Farm visits are dispelling children's deep ignorance about where the food they eat comes from and helping teachers deliver a wide spectrum of the national curriculum, a new study has shown. The trips, set up as part of the Government's Educational Access scheme, challenge many children's belief that milk comes from bottles and that bread comes from a packet - something even those from rural areas struggle with. But despite campaigns to encourage primary school visits to farms, trips are often dependent on individual teacher's enthusiasm and funding is limited.
Research by Kingston University in London shows farm visits are important to challenge ignorance and misconceptions about farming. Report author Dr Frances Harris, from the Faculty of Science, is now calling for a new push to get more schools to take up these hugely beneficial visits. The research shows the Government needs to provide extra money and training to promote the scheme.
Interviews with farmers, teachers and parents found farm visits helped address basic gaps in knowledge. "Some haven't a clue about agriculture and the countryside," one farmer said of children visiting his farm. "They still think milk comes from bottles, even in rural areas. There are still real basic problems to overcome like children thinking there is only one type of cow, not varieties." Another was astounded by some of the questions such as children muddling sheep and goats. "Children don't read books like we do, with cows and sheep - instead they have playstations."
The visits challenged traditional stereotypes of farming and according to one farmer overcame the "get off my land" perception. Another said a child visiting her farm had not expected a woman to be a farmer "especially one who is blonde, bubbly and young".
Hands-on visits seemed more effective than textbooks, Dr Harris said. Teachers found children learned from handling small animals, one reported "life-moving" experiences for her class. The visits also fitted in with many areas of the national curriculum including literacy, numeracy, science, art, design and technology, ICT, history, geography, PSHE (Personal, Social and Health Education), citizenship and religious education). "They soak it up at that age," one farmer said. And the learning was passed on to parents. "By talking to them, they then start asking adults, so we are inadvertently educating adults too." A parent said her son "wouldn't stop talking about it" and 54 per cent of parents said they had learned something from their child's farm visit.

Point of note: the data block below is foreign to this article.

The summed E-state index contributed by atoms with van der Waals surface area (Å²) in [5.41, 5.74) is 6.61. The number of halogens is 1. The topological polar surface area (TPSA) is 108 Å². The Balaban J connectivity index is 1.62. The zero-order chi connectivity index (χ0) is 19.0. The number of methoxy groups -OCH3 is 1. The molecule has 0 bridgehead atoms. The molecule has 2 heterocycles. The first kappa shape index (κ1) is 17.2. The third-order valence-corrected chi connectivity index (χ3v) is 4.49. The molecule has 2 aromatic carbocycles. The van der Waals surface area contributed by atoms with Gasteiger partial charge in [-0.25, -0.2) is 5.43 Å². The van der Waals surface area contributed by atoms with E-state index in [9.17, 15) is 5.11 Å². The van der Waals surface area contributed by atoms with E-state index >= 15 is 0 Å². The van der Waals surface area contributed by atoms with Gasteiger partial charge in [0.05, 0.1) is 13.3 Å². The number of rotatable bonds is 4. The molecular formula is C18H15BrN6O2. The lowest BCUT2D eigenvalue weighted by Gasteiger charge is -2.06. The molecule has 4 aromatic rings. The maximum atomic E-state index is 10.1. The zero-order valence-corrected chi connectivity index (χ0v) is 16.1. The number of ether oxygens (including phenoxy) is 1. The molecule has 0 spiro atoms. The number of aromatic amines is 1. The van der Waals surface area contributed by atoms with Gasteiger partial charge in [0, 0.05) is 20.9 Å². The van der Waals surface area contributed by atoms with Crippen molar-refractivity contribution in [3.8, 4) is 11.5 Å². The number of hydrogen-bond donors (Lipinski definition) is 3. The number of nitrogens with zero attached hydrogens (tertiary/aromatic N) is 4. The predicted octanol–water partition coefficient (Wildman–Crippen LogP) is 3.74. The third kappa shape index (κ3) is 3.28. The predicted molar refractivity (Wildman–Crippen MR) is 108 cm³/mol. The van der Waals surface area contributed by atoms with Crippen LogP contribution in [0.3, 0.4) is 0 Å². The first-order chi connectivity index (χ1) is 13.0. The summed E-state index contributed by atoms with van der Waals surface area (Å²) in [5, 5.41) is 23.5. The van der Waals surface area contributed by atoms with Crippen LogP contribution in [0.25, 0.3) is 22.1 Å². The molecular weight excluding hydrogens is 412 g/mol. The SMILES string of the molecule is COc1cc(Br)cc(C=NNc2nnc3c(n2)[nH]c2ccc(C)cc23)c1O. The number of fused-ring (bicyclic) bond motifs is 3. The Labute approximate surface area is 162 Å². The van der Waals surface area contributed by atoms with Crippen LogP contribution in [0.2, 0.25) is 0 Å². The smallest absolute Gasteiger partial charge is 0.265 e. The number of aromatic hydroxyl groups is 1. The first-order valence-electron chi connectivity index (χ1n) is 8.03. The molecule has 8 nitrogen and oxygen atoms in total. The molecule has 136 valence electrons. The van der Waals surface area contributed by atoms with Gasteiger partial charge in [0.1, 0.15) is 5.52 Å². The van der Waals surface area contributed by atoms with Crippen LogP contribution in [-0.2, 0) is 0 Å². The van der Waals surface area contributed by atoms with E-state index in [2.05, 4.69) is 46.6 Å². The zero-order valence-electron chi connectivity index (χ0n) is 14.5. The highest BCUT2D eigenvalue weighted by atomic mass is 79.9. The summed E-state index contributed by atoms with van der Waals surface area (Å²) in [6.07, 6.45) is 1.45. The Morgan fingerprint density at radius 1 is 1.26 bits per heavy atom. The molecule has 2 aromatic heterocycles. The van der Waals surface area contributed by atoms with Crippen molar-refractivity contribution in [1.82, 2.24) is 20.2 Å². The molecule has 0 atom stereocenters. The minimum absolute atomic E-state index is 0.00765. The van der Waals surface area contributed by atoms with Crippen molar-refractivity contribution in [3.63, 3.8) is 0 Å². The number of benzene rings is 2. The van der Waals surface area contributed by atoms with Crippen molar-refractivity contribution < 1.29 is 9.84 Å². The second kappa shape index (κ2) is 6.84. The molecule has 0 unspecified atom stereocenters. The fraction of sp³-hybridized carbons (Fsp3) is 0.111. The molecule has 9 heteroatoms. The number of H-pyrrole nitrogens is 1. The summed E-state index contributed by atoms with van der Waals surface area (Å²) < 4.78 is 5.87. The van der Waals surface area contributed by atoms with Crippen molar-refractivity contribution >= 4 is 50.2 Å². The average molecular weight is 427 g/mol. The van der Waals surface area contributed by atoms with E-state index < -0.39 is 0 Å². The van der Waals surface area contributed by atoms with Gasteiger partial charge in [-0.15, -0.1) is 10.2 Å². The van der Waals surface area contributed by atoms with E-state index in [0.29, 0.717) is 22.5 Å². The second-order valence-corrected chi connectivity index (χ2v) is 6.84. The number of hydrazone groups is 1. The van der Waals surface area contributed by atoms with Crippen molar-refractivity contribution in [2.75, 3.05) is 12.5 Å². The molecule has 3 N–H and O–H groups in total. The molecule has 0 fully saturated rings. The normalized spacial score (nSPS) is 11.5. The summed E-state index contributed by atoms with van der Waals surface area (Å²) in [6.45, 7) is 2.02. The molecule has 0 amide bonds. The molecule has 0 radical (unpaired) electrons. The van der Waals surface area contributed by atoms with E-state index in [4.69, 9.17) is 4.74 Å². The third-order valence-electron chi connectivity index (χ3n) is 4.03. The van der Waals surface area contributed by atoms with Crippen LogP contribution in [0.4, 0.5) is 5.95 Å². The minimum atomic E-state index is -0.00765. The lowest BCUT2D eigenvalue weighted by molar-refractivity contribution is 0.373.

Dr Harris said there was evidence their children's trips influenced some parents' consumer behaviour, with 16 per cent of parents saying that they would now be more prepared to change how they chose their food, to buy more local, seasonal or organic products.
"It is clear that farmers have made a huge commitment to open their farms to visitors, especially school children," she said. "Despite the range of supporting programmes, such as through the Countryside Stewardship Scheme and the Higher Level Stewardship, this is often done at a personal cost. Farmers struggled to make contact with teachers to initiate new visits and without a keen champion within a school it is difficult to set up school visits. If a particular teacher moved on, the link with the school often collapsed."
The study calls for:
- The Government to encourage more schools to take up farm visits by facilitating links between farmers and schools;
- Farm visits to be included in teacher training and continuing professional development programmes;
- Funding to support repeat visits to farms so children can go at different times of the year and learn about the changing seasons;
- A reallocation of funding and efforts spent on developing educational material placed on the web to promoting more direct teacher engagement.
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